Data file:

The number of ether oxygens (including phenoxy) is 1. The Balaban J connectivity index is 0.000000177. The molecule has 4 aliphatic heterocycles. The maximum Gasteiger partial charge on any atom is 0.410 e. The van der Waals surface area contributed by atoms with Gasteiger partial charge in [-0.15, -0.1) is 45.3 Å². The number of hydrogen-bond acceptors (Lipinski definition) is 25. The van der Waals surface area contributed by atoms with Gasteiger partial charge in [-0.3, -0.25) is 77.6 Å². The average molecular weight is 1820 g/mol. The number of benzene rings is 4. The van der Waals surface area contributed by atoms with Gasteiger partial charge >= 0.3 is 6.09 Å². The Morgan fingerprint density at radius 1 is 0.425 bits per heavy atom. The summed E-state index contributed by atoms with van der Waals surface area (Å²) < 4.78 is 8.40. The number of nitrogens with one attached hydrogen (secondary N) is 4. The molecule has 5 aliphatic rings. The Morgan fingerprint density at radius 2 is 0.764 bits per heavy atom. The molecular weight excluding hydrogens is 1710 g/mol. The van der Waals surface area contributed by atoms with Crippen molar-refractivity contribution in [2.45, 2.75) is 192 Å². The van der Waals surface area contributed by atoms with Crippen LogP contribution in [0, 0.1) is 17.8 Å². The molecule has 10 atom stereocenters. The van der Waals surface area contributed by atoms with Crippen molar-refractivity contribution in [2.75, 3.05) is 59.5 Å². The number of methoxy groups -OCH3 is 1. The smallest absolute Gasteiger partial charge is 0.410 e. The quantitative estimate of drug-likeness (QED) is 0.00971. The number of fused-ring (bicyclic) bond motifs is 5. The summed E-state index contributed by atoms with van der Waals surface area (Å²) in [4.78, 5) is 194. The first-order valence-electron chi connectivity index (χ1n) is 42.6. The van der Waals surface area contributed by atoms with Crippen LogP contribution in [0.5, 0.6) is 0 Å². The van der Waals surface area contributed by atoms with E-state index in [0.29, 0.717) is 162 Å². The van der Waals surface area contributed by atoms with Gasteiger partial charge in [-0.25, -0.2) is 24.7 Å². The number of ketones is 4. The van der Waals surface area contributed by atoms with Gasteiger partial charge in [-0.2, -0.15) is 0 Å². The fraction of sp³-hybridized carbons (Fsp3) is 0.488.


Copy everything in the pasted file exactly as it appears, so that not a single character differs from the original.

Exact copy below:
The number of ether oxygens (including phenoxy) is 1. The Balaban J connectivity index is 0.000000177. The molecule has 4 aliphatic heterocycles. The maximum Gasteiger partial charge on any atom is 0.410 e. The van der Waals surface area contributed by atoms with Gasteiger partial charge in [-0.15, -0.1) is 45.3 Å². The number of hydrogen-bond acceptors (Lipinski definition) is 25. The van der Waals surface area contributed by atoms with Gasteiger partial charge in [-0.3, -0.25) is 77.6 Å². The average molecular weight is 1820 g/mol. The number of benzene rings is 4. The van der Waals surface area contributed by atoms with Gasteiger partial charge >= 0.3 is 6.09 Å². The Morgan fingerprint density at radius 1 is 0.425 bits per heavy atom. The summed E-state index contributed by atoms with van der Waals surface area (Å²) < 4.78 is 8.40. The number of nitrogens with one attached hydrogen (secondary N) is 4. The molecule has 5 aliphatic rings. The Morgan fingerprint density at radius 2 is 0.764 bits per heavy atom. The molecular weight excluding hydrogens is 1710 g/mol. The van der Waals surface area contributed by atoms with Crippen molar-refractivity contribution in [2.45, 2.75) is 192 Å². The van der Waals surface area contributed by atoms with Crippen LogP contribution in [0, 0.1) is 17.8 Å². The molecule has 10 atom stereocenters. The van der Waals surface area contributed by atoms with Crippen molar-refractivity contribution in [2.75, 3.05) is 59.5 Å². The number of methoxy groups -OCH3 is 1. The smallest absolute Gasteiger partial charge is 0.410 e. The quantitative estimate of drug-likeness (QED) is 0.00971. The number of fused-ring (bicyclic) bond motifs is 5. The summed E-state index contributed by atoms with van der Waals surface area (Å²) in [4.78, 5) is 194. The first-order valence-electron chi connectivity index (χ1n) is 42.6. The van der Waals surface area contributed by atoms with Crippen LogP contribution in [0.5, 0.6) is 0 Å². The van der Waals surface area contributed by atoms with E-state index in [0.29, 0.717) is 162 Å². The van der Waals surface area contributed by atoms with Gasteiger partial charge in [-0.25, -0.2) is 24.7 Å². The number of ketones is 4. The van der Waals surface area contributed by atoms with Gasteiger partial charge in [-0.2, -0.15) is 0 Å². The fraction of sp³-hybridized carbons (Fsp3) is 0.488.